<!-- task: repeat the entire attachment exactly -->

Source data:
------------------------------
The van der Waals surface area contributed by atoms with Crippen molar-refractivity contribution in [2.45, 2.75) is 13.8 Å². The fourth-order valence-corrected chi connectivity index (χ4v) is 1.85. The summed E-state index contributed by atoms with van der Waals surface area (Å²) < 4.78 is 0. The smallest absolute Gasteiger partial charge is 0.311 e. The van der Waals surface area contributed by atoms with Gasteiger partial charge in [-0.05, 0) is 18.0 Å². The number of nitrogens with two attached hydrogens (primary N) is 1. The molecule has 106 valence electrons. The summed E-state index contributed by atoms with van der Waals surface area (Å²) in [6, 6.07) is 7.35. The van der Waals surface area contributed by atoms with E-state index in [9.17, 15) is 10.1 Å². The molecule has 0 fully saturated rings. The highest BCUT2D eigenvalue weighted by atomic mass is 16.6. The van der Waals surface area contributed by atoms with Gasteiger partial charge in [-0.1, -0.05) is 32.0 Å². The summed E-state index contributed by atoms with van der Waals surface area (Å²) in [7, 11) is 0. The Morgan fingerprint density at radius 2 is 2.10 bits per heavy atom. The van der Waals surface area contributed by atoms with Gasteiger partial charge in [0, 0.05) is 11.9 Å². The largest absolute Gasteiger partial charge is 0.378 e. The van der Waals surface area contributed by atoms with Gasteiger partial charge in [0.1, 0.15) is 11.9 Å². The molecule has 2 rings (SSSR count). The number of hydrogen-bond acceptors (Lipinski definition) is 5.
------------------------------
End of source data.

The van der Waals surface area contributed by atoms with Crippen molar-refractivity contribution in [2.45, 2.75) is 13.8 Å². The fourth-order valence-corrected chi connectivity index (χ4v) is 1.85. The summed E-state index contributed by atoms with van der Waals surface area (Å²) < 4.78 is 0. The smallest absolute Gasteiger partial charge is 0.311 e. The van der Waals surface area contributed by atoms with Gasteiger partial charge in [-0.05, 0) is 18.0 Å². The number of nitrogens with two attached hydrogens (primary N) is 1. The molecule has 106 valence electrons. The summed E-state index contributed by atoms with van der Waals surface area (Å²) in [6, 6.07) is 7.35. The van der Waals surface area contributed by atoms with E-state index in [9.17, 15) is 10.1 Å². The molecule has 0 fully saturated rings. The highest BCUT2D eigenvalue weighted by atomic mass is 16.6. The van der Waals surface area contributed by atoms with Gasteiger partial charge in [-0.1, -0.05) is 32.0 Å². The summed E-state index contributed by atoms with van der Waals surface area (Å²) in [7, 11) is 0. The Morgan fingerprint density at radius 2 is 2.10 bits per heavy atom. The van der Waals surface area contributed by atoms with Gasteiger partial charge in [0, 0.05) is 11.9 Å². The largest absolute Gasteiger partial charge is 0.378 e. The van der Waals surface area contributed by atoms with Gasteiger partial charge in [0.1, 0.15) is 11.9 Å². The molecule has 2 rings (SSSR count). The number of hydrogen-bond acceptors (Lipinski definition) is 5.